Teach the Earth > Hydrogeology > Hydrogeology, Soils, Geochemistry 2013 > Teaching Activities > Estimating flow through an earthen dam

Estimating flow through an earthen dam

Kaye Savage, Wofford College

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This page first made public: Jun 6, 2013


Students make measurements of dam dimensions and water levels above and below a small, accessible earthen dam. They assess the soil texture in the field. They follow up by developing a simple flow net and estimating seepage rate as part of a problem set. They discuss their assumptions and the likely sources and magnitude of error.



Hydrology and Water Resources class - fulfills an elective for Environmental Studies Majors.

Skills and concepts that students must have mastered

Hydraulic conductivity, Darcy's law, flow net principles, field notes.

How the activity is situated in the course

This exercise occurs a couple weeks into the groundwater section of the course.


Content/concepts goals for this activity

Graphical models of flow (flow nets) and seepage calculations
Use of ternary texture diagram in relation to specific yield
Relationship of sediment texture to hydraulic conductivity

Higher order thinking skills goals for this activity

Developing a graphical model from field measurements
Linking an abstract concept to a physical example
Using authentic data to develop flow estimates
Assessing how measurement error affects results
Making and justifying assumptions

Other skills goals for this activity

Measurements in the field
Assessing data quality
Method of soil texture by feel
Using field notes

Description and Teaching Materials

The site we use for this exercise is The Cleveland Preserve, a tract located in Spartanburg, SC that is protected by a land trust. An earthen dam creates a small (5.5 acre) pond that is used for watering a few cattle and supporting a small restaurant garden. Comparable sites are fairly common but some research will be necessary to find an accessible site in other areas.

Materials taken to the site include long tape measures, cameras, a staff, hand levels, and a "Soil Texture by Feel" decision diagram (Thien, 1979). Students also refer to a ternary diagram relating particle size distribution to specific yield (Johnson, U.S. Geological Survey Water Supply Paper 1662-D, 1967, reprinted in Fetter, Applied Hydrogeology, Prentice Hall).

The assignment is given before going to the field site. Students may work together or individually at the site (their preference; most work with at least one other student). They make measurements of the dam dimensions and water levels. After students have turned in the assignment, we compare their approaches to the problem and their outcomes.

Instructions to students for data analysis:
Use the data you collected at the Cleveland Preserve to assess the seepage through the earthen dam there. Note you may share data collected on-site with one another, but you are on your own to do the tasks requested below. Please type your responses to questions and discussion items on a separate sheet. Turn in a photocopy of your field notes.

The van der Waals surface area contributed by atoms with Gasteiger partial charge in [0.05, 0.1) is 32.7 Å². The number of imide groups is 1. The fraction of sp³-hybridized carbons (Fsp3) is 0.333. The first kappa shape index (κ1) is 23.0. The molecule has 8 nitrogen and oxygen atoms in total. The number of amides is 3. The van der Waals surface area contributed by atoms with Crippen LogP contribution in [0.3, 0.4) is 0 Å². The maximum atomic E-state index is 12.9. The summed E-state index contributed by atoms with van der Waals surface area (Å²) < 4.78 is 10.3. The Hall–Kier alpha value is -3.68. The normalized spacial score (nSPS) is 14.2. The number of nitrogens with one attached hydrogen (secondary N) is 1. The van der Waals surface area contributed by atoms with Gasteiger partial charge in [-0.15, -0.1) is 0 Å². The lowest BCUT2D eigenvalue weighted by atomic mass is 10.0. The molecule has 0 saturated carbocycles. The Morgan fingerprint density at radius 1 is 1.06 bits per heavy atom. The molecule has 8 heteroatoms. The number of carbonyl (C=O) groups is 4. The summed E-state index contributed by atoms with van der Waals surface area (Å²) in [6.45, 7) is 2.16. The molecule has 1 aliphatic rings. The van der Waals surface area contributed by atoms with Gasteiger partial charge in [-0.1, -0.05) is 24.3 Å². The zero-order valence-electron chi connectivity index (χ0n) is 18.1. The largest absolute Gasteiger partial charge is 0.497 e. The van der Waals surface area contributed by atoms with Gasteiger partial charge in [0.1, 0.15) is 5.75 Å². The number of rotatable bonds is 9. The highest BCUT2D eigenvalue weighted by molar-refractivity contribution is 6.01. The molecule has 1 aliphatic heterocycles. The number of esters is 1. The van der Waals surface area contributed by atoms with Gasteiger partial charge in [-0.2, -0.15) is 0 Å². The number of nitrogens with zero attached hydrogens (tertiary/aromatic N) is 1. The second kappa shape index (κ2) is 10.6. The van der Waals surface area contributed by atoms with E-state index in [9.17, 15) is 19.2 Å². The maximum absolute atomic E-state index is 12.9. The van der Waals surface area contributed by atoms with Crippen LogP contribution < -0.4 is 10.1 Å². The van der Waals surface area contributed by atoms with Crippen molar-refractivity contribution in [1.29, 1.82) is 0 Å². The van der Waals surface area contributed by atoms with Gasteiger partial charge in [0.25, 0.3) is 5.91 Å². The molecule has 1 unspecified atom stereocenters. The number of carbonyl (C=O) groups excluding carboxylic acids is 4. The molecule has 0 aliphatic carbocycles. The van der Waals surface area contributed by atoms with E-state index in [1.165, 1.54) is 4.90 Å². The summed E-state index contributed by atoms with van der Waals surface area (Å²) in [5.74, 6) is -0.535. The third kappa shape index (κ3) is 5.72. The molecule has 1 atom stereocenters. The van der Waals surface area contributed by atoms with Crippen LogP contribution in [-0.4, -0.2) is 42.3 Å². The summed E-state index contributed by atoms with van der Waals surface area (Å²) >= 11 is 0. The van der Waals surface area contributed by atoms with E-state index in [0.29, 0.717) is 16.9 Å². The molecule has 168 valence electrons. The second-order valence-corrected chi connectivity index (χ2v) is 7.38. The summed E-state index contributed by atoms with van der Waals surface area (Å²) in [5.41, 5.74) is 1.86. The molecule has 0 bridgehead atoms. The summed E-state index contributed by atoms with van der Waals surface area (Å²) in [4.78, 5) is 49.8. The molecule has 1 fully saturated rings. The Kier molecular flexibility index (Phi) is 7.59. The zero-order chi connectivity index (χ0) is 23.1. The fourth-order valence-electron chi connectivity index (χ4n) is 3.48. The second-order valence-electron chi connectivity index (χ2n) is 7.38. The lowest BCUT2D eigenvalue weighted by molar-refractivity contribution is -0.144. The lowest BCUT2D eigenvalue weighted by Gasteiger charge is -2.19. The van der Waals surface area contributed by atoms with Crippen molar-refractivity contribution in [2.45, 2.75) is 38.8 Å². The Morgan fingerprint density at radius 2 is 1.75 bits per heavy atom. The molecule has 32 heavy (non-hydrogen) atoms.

a. Estimate a realistic hydraulic conductivity value for the dam, based on the texture of the soil. Describe the method you chose for your estimate. Would you consider the dam material to be isotropic or anisotropic? Why?

b. Estimate the specific yield of the material in the dam, using the diagram presented in Fetter.

c. Draw an idealized cross-section of the dam. Discuss and justify the simplifications you made.

d. Draw a realistic flow net on your diagram.

e. Estimate the discharge via seepage across the dam, using your flow net.

f. Describe the factors that might cause error in your analysis. Which is most important? Why?

Teaching Notes and Tips

Most students are unsure where to begin and need to consider how to visualize the site to develop a flow net. They also need to make several assumptions such as the depth to a low-permeability layer below the dam, homogeneity, isotropy. More resourceful students might think to use NRCS data to find out typical soil thicknesses in this region (they have used this resource in a prerequisite course); we discuss this in class after students turn in the assignment. Caution is needed as students traverse the dam, which is about 2 m wide at the top.


Field notes need to include a sketch, all of their measurements, and additional observations.

Students need to establish a credible flownet on a sketch that captures the major features of the dam. They need to use class notes and/or textbook to recognize how to calculate the seepage based on their flow net, and perform the calculation correctly based on their own flow net. Specific yield should match the information from their soil texture by feel test. Hydraulic conductivity should be within a range appropriate to the soil with discussion of textural maturity and grain size as factors considered.

Discussion of error should include measurements and identify hydraulic conductivity as the largest probable source of error.

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